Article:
Monthly Archives: June 2012

Research Adventures in Maui

Our “urchin prison” setup

We’re back in Maui to check on experiments and collect data. This round, fellow labmate Clint Edwards  has joined me & it’s been a great adventure.  We’ve been working hard and playing hard.

We have an in situ (in the field) experiment that explore the rates and preferences of herbivorous sea urchins in Hawaii.



Our smorgasbord of algae

Why you ask? Urchins are important consumers of algae on tropical coral reefs.  Without urchins, algae may grow unchecked and smother the corals that build reef environments; and that’d be bad. We know urchins are important in general, but there are 6 common species of herbivorous urchins in Maui’s reefs and we’re trying to figure out whether they all serve the same functions or perform complementary functions in reef systems.

So, we collect them, use grazing assays or “urchin prisons” as Clint calls them, and provide a smorgasbord of algae to observe what and how fast they eat. Pretty simple concept, but not so easy to to execute as you can see.

 We also ventured out with a couple of cohorts, Don & Mark, to use UV lights to capture Fluoresceine die oozing from some previously labeled wastewater seeps.  We weren’t sure what we would find; and we were shocked to find an amazing psychedelic light show on the new moon.  In addition we were surrounded by a wonderful array of wildlife; most notably, a moray eel tearing into the flesh of a freshly-captured brown tang.


For the Maui nightlife, one might expect liquor, dancing, feasting, & light shows.  Well, we found liquid, dancing, feasting & light shows; albeit, all submarine.

Acidification & Summer Vacation

Not too many undergrads can say they have been fortunate enough to do research. Even fewer can say they’ve been a part of research going into their junior year. And just about one can say he’s been able to be a part of collaborative research between Moss Landing Marine Laboratories (MLML) and Scripps Institution of Oceanography (SIO). My name’s Alex Neu and I’m that undergrad. I’m heading into my junior year this fall at California State University – Monterey Bay. This summer MLML grad student Emily Donham and I are spending our summer researching the effects of climate change on temperate rocky reef communities here in La Jolla as part of a CA Seagrant project funded to co PI’s Dr. Scott Hamilton (MLML) and Dr. Jennifer Smith (SIO).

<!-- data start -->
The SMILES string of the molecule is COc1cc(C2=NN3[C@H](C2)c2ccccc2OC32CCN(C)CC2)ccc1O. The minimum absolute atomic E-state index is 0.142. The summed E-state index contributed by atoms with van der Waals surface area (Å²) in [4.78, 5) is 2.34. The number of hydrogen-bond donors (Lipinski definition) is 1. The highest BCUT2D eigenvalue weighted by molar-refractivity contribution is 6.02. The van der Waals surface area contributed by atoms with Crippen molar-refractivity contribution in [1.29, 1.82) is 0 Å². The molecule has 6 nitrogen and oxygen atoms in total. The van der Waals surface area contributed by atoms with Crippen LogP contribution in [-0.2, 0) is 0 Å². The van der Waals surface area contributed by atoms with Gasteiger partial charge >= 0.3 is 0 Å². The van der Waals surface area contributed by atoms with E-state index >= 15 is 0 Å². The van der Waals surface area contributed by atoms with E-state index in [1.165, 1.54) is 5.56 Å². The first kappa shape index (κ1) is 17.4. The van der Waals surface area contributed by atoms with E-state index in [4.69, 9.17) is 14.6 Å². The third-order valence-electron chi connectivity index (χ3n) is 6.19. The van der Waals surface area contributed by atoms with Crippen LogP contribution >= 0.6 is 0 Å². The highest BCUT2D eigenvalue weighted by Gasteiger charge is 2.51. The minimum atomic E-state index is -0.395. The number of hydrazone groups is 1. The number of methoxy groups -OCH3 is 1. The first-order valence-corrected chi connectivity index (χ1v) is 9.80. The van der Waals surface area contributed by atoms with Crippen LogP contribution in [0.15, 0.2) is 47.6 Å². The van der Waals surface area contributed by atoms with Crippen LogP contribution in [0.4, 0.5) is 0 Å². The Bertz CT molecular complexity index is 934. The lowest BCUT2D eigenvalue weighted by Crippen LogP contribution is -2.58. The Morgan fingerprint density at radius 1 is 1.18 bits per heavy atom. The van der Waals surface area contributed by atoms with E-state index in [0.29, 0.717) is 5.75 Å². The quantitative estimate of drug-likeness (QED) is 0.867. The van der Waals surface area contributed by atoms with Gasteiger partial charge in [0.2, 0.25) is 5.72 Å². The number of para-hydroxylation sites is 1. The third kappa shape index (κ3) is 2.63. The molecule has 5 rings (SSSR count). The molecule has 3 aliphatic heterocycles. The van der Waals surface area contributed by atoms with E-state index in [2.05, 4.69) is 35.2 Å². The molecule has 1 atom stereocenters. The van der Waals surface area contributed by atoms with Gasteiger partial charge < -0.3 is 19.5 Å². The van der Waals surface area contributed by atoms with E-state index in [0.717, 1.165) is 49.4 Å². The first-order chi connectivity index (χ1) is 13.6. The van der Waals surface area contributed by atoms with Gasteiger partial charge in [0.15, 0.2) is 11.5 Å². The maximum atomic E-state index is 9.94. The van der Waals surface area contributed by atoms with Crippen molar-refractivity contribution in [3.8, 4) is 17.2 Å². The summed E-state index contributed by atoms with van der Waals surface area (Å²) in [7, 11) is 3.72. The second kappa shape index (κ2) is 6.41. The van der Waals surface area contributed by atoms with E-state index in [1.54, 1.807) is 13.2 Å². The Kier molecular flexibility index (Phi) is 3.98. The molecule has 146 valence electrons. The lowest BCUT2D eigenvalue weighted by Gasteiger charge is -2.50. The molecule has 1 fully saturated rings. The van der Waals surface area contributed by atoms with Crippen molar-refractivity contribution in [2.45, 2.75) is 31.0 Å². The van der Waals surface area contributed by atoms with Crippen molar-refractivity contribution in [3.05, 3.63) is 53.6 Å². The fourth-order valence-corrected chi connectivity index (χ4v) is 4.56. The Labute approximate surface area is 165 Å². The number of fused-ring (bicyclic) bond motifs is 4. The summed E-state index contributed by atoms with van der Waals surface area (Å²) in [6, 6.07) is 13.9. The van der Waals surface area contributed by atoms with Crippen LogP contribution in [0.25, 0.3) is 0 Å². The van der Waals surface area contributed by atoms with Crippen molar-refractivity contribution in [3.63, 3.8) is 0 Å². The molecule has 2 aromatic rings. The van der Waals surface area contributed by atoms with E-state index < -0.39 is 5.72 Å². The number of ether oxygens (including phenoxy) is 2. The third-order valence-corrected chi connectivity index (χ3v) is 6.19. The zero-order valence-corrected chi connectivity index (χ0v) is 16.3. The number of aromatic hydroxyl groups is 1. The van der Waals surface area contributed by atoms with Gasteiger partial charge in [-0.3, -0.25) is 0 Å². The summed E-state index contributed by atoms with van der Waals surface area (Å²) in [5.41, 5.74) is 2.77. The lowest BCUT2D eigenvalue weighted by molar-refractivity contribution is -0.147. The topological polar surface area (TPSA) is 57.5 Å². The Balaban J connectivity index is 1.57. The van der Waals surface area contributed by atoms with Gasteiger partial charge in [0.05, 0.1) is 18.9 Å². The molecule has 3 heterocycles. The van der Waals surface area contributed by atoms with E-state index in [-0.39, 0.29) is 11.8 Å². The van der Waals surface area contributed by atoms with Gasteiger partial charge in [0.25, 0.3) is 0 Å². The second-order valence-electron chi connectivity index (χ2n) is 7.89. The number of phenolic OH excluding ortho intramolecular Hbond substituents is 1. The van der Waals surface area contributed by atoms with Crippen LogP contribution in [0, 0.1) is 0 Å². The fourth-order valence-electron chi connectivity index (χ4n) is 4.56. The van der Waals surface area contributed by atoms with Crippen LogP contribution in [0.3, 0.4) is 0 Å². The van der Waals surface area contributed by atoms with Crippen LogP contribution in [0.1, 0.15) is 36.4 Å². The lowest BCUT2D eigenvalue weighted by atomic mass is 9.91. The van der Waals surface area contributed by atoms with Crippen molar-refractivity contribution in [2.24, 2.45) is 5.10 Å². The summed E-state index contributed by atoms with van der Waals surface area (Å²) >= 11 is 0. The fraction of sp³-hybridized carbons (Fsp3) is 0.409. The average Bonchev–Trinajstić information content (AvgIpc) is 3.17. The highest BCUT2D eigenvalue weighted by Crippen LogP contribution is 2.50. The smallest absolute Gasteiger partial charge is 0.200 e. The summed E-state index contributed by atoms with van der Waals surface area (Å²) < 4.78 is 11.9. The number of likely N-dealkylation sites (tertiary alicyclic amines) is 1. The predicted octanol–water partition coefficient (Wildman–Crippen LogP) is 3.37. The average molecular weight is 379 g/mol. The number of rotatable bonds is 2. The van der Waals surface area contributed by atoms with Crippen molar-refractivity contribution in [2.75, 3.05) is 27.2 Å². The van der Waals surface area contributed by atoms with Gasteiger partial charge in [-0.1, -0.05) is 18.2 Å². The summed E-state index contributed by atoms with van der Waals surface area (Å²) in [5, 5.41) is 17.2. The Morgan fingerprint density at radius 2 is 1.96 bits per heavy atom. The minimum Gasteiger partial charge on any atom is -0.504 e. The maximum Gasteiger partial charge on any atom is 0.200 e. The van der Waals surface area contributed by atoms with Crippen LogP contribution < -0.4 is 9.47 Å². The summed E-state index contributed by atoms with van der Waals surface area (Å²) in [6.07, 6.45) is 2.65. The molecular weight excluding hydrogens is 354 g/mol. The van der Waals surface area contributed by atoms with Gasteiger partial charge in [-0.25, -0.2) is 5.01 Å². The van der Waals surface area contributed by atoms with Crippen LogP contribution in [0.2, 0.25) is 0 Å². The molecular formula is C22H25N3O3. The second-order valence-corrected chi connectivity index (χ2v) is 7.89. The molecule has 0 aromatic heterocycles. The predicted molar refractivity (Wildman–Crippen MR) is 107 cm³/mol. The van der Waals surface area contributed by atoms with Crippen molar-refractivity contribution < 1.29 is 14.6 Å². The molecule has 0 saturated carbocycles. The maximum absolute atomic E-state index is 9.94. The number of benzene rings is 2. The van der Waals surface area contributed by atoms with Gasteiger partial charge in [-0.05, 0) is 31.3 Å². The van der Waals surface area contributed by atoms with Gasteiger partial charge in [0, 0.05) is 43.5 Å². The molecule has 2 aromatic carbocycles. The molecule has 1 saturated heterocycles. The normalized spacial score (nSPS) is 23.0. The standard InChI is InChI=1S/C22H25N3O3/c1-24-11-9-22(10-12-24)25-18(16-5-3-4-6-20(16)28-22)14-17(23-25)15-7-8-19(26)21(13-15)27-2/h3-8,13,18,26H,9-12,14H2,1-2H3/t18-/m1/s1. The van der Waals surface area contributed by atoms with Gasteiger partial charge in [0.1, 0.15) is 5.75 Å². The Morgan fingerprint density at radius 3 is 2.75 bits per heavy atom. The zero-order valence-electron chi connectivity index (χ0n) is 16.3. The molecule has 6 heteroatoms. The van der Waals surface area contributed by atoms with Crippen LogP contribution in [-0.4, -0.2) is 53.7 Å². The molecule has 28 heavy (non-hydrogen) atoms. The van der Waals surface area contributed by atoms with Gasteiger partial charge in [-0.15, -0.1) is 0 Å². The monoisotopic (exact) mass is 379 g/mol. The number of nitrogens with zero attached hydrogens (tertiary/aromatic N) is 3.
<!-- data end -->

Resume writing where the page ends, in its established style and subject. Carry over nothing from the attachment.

Our project includes studying the differential effects of increased CO2 on calcifying and fleshy algal species. Currently we are working with 2 fleshy local species, on that is native and one that is invasive. This week marks the half way point in our first round of experimentation and we are all excited to see what kind of results we’ll find at the end of the month. Will one species fair better than the other? What sort of implications could this have for an invasive species’ ability to outcompete a native in a changing oceanic environment?

Individual algal speciments being treated in the wetlab of Dr. Jennifer Smith at SIO.

Our day-to-day activities here include monitoring pH levels in each of our samples, taking water samples from randomly chosen jars to monitor carbonate chemistry, and general upkeep of the wetlab and our electronic data recording systems. We have also done some collecting of crustose coralline algae (CCA) for identification and potential use in future experiments. I have even learned how to do herbarium presses, which are a way of preserving algal specimens by flattening and drying them (apparently Plocamium cartilagineum is everyone’s favorite algae to press).

Thanks to the Undergrad Research Opportunities Center (UROC) at CSUMB, SIO, and MLML for making this research opportunity possible!

scripps oceanography uc san diego